How our brains stop us sav­ing

Fraser Coast Chronicle - - LIFE FINANCES - AN­THONY KEANE

TWO out of three Aus­tralians pro­cras­ti­nate about mak­ing fi­nan­cial de­ci­sions, re­search has found.

And while pro­cras­ti­nat­ing can dam­age our fi­nan­cial fu­ture, our brains ac­tu­ally feel good about it, which makes the is­sue harder to tackle.

A Sun­corp study has dis­cov­ered that two-thirds of peo­ple pro­cras­ti­nate about money, typ­i­cally around es­tab­lish­ing a bud­get, set­ting up a sav­ings plan or pri­ori­tis­ing spend­ing into needs and wants.

Sun­corp be­havioural econ­o­mist Philip Slade said peo­ple un­der­es­ti­mated the im­pact of emo­tions on their fi­nan­cial de­ci­sions. “Even just look­ing at our fi­nances brings up a range of feel­ings – re­gret, dis­ap­point­ment and even fear.,” he said.

“As our brains are hard wired to avoid pain, we be­come nat­u­rally re­sis­tant to any money-re­lated tasks. Aus­tralians in gen­eral tend to take a laid-back ap­proach to most things, in­clud­ing fi­nances, un­til things get out of hand and then we panic.”

Mr Slade said tac­tics to beat pro­cras­ti­na­tion in­cluded set­ting dead­lines and telling peo­ple what they were go­ing to do.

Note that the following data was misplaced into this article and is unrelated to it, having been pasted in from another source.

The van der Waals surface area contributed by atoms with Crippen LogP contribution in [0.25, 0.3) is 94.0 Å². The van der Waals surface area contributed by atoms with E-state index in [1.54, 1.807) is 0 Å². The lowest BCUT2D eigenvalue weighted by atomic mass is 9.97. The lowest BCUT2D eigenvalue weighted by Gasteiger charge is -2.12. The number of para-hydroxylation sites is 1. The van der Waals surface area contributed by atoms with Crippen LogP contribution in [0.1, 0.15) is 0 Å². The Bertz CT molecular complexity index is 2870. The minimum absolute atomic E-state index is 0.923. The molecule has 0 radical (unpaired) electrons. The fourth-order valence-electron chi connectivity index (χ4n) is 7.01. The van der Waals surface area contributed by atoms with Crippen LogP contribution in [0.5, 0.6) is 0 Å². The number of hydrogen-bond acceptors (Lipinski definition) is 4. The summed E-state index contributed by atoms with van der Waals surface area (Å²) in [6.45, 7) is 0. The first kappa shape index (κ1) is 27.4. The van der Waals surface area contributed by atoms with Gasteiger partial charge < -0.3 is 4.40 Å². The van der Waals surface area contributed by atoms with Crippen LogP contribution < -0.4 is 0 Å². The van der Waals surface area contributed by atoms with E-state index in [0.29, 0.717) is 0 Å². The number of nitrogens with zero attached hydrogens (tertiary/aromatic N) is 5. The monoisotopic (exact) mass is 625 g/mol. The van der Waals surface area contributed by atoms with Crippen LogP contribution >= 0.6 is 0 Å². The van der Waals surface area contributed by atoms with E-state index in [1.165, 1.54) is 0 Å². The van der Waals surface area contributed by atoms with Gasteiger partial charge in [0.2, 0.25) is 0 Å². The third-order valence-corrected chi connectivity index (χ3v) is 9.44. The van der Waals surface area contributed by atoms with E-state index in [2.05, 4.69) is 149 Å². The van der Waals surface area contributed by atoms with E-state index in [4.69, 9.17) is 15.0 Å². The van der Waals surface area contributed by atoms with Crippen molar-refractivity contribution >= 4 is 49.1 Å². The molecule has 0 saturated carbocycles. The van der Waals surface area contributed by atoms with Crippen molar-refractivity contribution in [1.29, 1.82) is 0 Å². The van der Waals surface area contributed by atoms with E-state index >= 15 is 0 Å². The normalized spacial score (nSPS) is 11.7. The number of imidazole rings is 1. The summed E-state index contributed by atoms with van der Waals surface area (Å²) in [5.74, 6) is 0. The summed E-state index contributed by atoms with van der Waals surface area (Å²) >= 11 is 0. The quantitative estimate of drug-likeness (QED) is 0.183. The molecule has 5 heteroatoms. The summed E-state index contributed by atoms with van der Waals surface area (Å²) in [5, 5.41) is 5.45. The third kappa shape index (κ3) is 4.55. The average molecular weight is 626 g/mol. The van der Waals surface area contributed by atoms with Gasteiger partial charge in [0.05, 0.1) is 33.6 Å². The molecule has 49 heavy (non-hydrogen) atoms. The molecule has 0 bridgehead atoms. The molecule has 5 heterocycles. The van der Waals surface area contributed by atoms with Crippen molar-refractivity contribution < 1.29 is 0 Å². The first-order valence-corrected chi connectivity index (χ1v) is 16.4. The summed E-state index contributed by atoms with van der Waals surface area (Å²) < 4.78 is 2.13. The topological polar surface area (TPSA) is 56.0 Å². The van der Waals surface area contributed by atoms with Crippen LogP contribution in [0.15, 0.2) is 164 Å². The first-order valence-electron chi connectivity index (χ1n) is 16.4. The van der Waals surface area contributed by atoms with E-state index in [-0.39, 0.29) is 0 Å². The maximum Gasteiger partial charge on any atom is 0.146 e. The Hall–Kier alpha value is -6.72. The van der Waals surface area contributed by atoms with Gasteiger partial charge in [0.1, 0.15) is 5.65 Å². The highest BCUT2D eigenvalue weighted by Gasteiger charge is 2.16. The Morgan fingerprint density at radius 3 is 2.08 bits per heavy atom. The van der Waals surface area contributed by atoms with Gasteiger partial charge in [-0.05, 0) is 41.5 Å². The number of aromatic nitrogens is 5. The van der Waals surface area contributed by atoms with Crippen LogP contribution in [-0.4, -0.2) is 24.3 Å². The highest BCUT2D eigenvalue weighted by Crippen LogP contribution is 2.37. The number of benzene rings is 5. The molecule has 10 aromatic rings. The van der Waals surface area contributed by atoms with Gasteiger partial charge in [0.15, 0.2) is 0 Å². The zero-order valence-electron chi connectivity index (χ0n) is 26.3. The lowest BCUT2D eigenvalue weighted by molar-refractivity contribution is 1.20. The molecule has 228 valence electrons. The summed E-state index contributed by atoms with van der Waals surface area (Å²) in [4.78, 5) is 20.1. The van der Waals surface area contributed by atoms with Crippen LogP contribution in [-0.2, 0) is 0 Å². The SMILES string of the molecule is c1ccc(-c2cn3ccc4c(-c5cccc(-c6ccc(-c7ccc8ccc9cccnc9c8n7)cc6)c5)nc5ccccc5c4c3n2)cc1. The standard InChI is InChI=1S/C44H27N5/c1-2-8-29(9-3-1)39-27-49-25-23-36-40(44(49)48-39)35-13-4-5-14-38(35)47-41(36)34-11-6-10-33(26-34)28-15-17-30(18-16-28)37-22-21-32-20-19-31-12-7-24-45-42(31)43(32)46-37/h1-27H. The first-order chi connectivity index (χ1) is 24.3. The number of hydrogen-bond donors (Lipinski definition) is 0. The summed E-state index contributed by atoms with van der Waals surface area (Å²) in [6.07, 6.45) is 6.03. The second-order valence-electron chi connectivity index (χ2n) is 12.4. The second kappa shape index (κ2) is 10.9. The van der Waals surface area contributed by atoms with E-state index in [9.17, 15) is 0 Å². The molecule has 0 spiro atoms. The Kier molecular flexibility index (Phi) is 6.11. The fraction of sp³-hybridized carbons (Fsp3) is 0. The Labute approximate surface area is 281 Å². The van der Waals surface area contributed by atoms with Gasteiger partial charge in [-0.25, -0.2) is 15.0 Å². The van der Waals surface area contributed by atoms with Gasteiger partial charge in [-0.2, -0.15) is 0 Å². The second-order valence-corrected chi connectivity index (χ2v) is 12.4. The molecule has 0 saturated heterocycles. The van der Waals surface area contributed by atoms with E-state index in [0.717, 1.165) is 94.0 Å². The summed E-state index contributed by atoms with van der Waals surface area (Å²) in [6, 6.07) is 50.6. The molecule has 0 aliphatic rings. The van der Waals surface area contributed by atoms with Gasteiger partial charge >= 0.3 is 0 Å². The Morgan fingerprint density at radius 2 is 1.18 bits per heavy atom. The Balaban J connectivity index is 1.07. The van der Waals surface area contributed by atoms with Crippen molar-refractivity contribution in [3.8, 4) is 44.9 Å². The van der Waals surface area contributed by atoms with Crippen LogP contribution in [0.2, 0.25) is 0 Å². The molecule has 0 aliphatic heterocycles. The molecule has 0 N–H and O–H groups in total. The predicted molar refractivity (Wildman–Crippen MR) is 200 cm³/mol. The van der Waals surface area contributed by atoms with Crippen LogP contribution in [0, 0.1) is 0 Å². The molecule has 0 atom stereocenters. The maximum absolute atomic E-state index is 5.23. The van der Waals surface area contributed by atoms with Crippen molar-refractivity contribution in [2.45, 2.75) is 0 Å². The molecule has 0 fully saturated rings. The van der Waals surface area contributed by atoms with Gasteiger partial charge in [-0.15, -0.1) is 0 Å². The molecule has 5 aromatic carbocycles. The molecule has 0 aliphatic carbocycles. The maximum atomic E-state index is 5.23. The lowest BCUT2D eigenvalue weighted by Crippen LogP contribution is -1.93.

“Don’t beat your­self up when things don’t go to plan. It’s not about not pro­cras­ti­nat­ing, it’s about pro­cras­ti­nat­ing less.”

Wealth for Life Fi­nan­cial Plan­ning prin­ci­pal Rex Whit­ford said pro­cras­ti­na­tion was a big prob­lem, and he tried to live by a “five-sec­ond rule” when a valu­able thought popped into his head.

“If you don’t think about do­ing it in the next five sec­onds, it’s not go­ing to hap­pen be­cause your brain will sab­o­tage you,” he said.

This meant that peo­ple should start mov­ing in the right fi­nan­cial di­rec­tion im­me­di­ately, not to­mor­row or the next day, Mr Whit­ford said. “Oth­er­wise noth­ing will hap­pen and they get to age 65 still won­der­ing what to do with their money, if they have got any left.

“The great­est as­set that some­one has is time. Pro­cras­ti­na­tion is a time thief, which makes it an op­por­tu­nity thief.”

Sun­corp’s ex­ec­u­tive gen­eral man­ager of stores and spe­cialty bank­ing, Lynne Suther­land, said peo­ple should for­get about their past pro­cras­ti­na­tion prob­lems and fo­cus on pos­i­tive fu­ture changes.

“The longer peo­ple pro­cras­ti­nate about get­ting their fi­nances in or­der, the more time and op­por­tu­ni­ties are lost to save a few ex­tra dol­lars,” she said.

“It can also hin­der our op­tions to ben­e­fit from a sale or dis­count be­cause we’ve left mak­ing a book­ing or pay­ing a bill to the last minute”.

Ms Suther­land said money could be con­fus­ing and set­ting goals over­whelm­ing, so peo­ple should ask for help if needed.

Pic­ture: AAP/JOHN GASS

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